For physicists, a distance is the norm

More than one type of norm,

Set theorists think of counting,

the **cardinality** of a set.

Comparisons can still be made.

Sets are equal, iff they can be put in a one-to-one

correspondence with each other.

Even numbers have the same cardinality

as the natural numbers

we show this with a **bijection**

This holds for all infinite partitions of the

natural numbers (odds, divisible by 13, primes, etc...)

Rational numbers also have the

same cardinality as the natural numbers!

Cantor's diagonal line, omit repeats to get the mapping

Do all infinite sets have the same cardinality?

Any subset of the real numbers i.e. [0,1] can be put

in correspondence with any other subset, or even the entire line.

The above is known as the continuum hypothesis, which can

neither be proved or disproved when assuming the axiom of choice.

Proof by contradiction, assume a mapping exists, for example take:

```
1 -> .47382474
2 -> .12030249
3 -> .24985283
4 -> .85472378
```

Each real on the right is infinite, and the length of this list is also infinite. Take a diagonal of the list (.4297...) and add one to each of the numbers mod 10 (.5308...)

This new number is NOT on the list above, as it differs from the first digit

for the first number, second digit for the second number, etc...

The cardinality of the square is equal to a line segment.

Higher order cardinalities always exist by taking multisets,

The **set of all sets**:

multiset({1,2,3}) = {{}, {1}, {2}, {3}, {1,2}, {1,3}, {2,3}, {1,2,3}}

What is the multiset of , , ...,

what about the multiset of multisets...?

Sets of higher order then the real numbers

have never found use in physics.

However, the language of quantum mechanics uses

discrete (quanta of energy, spin, ...) and

continuous variables (position, momenta, ...).

Relax the *assumption* that each probability must be positive.

Relax the *assumption* that each probability must be less than one.

Still enforce that the sum of all events must be unity.

*What's left?*

Consider a concrete example of a strange roulette wheel. The table is known to have three observable states, and two internal (non-observable states) with stochastic probability of coming up:

```
A(.7) B(.3)
----------------
1 | 0.3 -0.4
2 | 0.6 1.2
3 | 0.1 0.2
```

Possible that the direct states of the system are not observable:

Why not rearrange the calculation or theory

so probabilities are positive in all intermediate states?

The accountant who subtracts all payments before adding

in the profits (intermediate sum can be negative).

Nothing wrong **mathematically** when working

with negative probabilities.

A Hobo is a term that refers to a subculture of wandering homeless people, particularly those who make a habit of hopping freight trains - wikipedia

Assume that occasionally, when a hobo wakes up,

he is unsure of his current location.

As a survival instinct, he has memorized all

the train schedules for each country.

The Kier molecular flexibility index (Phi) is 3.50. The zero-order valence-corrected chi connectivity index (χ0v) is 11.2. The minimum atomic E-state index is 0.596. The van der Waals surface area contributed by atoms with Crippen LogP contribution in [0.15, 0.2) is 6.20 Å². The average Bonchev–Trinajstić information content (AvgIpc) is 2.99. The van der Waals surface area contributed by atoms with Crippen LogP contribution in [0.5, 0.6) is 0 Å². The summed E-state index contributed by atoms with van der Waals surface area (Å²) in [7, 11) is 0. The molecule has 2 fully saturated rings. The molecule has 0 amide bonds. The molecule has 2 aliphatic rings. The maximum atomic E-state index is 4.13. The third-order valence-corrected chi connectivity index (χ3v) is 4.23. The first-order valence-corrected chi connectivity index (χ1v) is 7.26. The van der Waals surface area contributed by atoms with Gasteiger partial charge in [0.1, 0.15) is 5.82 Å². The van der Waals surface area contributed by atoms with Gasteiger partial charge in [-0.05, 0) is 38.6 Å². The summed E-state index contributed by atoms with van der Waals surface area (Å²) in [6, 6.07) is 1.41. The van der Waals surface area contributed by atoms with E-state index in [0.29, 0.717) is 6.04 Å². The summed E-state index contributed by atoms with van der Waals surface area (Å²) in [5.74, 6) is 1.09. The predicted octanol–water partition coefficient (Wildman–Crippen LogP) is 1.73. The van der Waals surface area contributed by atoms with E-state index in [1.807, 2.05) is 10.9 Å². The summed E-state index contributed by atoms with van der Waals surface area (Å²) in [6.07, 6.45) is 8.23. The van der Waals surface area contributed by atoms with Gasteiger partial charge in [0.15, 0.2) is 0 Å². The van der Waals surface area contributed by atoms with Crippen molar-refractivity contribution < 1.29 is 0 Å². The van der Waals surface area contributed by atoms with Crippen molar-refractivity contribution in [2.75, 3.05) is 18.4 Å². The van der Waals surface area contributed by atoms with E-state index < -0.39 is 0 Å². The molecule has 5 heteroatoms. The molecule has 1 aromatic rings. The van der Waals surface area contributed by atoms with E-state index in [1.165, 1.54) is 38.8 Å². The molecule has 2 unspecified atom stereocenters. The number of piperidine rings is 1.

Wine has degraded his memory,

he only remembers the connections.

It is crucial when picking up a train schedule,

no matter what country, to determine the lay of the land.

Are the graphs the same (isomorphic) or different?

A mathematician would call the hobo-map an undirected,

unlabeled simple graph, where the process for determining

two graphs are the same is known as graph isomorphism.

Computationally, graph isomorphism is curious,

it belongs to but it is not known to have

a polynomial solution (), nor is it -complete.

An invariant is a graph property that can (possibly) show

two graphs different, e.g. number of nodes, degree sequence,

number of edges, etc... Graphs with different invariants are

not isomorphic; the converse is NOT true in general.

if nodes are joined by an edge and zero otherwise.

This matrix has nice properties. Raised to a power the element

tells you the number of trips starting at and ending at

of length . A GF can be found that gives all the terms of :

This step is assumed to be a polynomial time operation. Finding of matrix can be doing using LU decomposition by dividing and multiplying rows. When the matrix elements themselves are polynomials, the number of operations is surely increased, but (seems to be) bounded by polynomial time.

Once each generating function is found, it encodes all the powers of into it by taking higher terms of . If two nodes share the property:

We call them symmetric. The unordered set is a graph invariant:

Sets of nodes share the same generating function

Does this set uniquely define a graph?

Can one produce a graph simply by knowing how many walks

of length lead back home for all and for all nodes?

If so, the graph isomorphism problem has a polynomial time solution.

- Computationally an unsolved problem.
- Chemical structure evaluations.
- Symmetric groups for coupled Josephson-Junction systems.
- Discrete mathematics: knights tours, Rubik's Cube, etc...
- Solid state lattice structures